Israel, the West Bank and Gaza - Consular Information Sheet
August 20, 2001
WARNING (Updated August 10, 2001): The Department of State
warns U.S. citizens to defer travel to Israel, the West Bank and
Gaza. There is a heightened threat of terrorist incidents in Israel,
the West Bank and Gaza. Several recent terrorist bombings in Israel
have resulted in numerous deaths and serious injuries of civilians,
including American citizens, some there as tourists. Further,
the situation in Gaza and the West Bank remains extremely volatile
with continuing confrontations and clashes.
U.S. Government personnel in Israel, the West Bank and Gaza are
under tight security controls, including prohibition of unofficial
travel to the West Bank and Gaza and the city of Jerusalem or
areas within the city, depending on current security conditions.
Private Americans who remain in Israel, the West Bank and Gaza
despite this warning should follow similar precautions and remain
in close communication with the American Embassy in Tel Aviv and
the American Consulate General in Jerusalem. American citizens
residing in the West Bank and Gaza should consider relocating
to a safe location, if they can do so safely.
American citizens in Israel, the West Bank and Gaza should also
exercise extreme caution and avoid shopping areas, malls, restaurants
and cafes, public buses and bus stops and the areas around them
as well as crowded areas and demonstrations. U.S. Embassy and
Consulate employees and their families have been prohibited from
using public buses throughout Israel, the West Bank and Gaza.
From time to time, the Embassy and Consulate General may temporarily
suspend public services as necessary to review its security posture.
In those instances U.S. citizens who require emergency services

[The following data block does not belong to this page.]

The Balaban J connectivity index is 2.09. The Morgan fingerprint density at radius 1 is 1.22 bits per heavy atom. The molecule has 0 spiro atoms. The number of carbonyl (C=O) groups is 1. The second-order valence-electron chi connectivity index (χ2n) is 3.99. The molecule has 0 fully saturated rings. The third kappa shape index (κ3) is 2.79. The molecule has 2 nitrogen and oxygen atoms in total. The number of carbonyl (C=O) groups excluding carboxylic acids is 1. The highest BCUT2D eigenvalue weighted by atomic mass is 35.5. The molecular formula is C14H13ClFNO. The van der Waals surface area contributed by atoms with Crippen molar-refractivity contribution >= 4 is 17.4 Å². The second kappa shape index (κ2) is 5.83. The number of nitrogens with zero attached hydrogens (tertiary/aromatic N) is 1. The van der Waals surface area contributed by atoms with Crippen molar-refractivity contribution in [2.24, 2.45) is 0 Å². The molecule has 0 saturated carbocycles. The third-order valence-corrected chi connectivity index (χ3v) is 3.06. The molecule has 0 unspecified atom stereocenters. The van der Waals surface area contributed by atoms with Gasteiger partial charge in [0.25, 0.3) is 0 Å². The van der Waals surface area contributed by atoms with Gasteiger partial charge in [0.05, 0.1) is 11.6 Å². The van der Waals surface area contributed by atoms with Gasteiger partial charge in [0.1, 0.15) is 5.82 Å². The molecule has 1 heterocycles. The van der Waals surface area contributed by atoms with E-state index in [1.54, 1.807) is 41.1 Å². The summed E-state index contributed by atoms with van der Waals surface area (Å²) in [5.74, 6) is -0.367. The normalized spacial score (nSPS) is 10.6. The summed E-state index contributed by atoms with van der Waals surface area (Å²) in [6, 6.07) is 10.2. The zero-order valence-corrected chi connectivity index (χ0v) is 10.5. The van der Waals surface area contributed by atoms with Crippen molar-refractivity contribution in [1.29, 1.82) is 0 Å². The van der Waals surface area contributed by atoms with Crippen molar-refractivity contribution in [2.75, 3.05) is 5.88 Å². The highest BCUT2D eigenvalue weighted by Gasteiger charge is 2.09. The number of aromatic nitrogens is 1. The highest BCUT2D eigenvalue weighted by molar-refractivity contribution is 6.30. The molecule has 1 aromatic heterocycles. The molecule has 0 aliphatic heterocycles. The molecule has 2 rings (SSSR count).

may telephone the Consulate General in Jerusalem at (972) (2)
622-7230 or the Embassy in Tel Aviv at (972) (3) 519-7355.
COUNTRY DESCRIPTION: The State of Israel is a parliamentary
democracy with a modern economy. Tourist facilities are widely
available. Israel occupied the West Bank, Gaza Strip, Golan Heights,
and East Jerusalem as a result of the 1967 War. Pursuant to negotiations
between Israel and the Palestinians, an elected Palestinian Authority
now exercises jurisdiction in parts of Gaza and the West Bank.
Palestinian Authority police are responsible for keeping order
in those areas and the Palestinian Authority exercises a range
of civil functions. The division of responsibilities and jurisdiction
in the West Bank and Gaza between Israel and the Palestinian Authority
is complex. Definitive information on entry, customs requirements,
arrests, and other matters in the West Bank and Gaza is subject
to change without prior notice or may not be available.
ENTRY REQUIREMENTS: Israel: A valid passport, an onward
or return ticket, and proof of sufficient funds are required for
entry. A no-charge three-month visa may be issued upon arrival
and may be renewed. Travelers carrying official or diplomatic
U.S. passports must obtain visas from an Israeli embassy or consulate
prior to arrival in Israel. Anyone who has been refused entry
or experienced difficulties with his/her visa status during a
previous visit, or who has overstayed a visa, should consult the
Israeli Embassy or nearest Israeli Consulate before attempting
to return to Israel. Anyone seeking returning resident status
must obtain permission from Israeli authorities before traveling.
West Bank and Gaza: Except during periods of heightened security
restrictions, most U.S. citizens may enter and exit the West Bank
and Gaza on a U.S. passport with an Israeli entry stamp. It is
not necessary to obtain a visitor's permit from the Palestinian
Authority to travel to the West Bank or Gaza. Private vehicles
may not cross from Israel into Gaza and may be stopped at checkpoints
entering or leaving the West Bank.
The Allenby Bridge crossing from the West Bank into Jordan, and
the Rafah crossing from Gaza into Egypt are under the jurisdiction
of the Israeli Government, which also controls entry and exit
via the Gaza International Airport. This may have special ramifications
for Palestinian Americans and other Arab Americans.
Palestinian Americans: American citizens of Palestinian origin
who were born on the West Bank or Gaza or resided there for more
than three months, may be considered by Israeli authorities to
be residents, especially if they or their parents were issued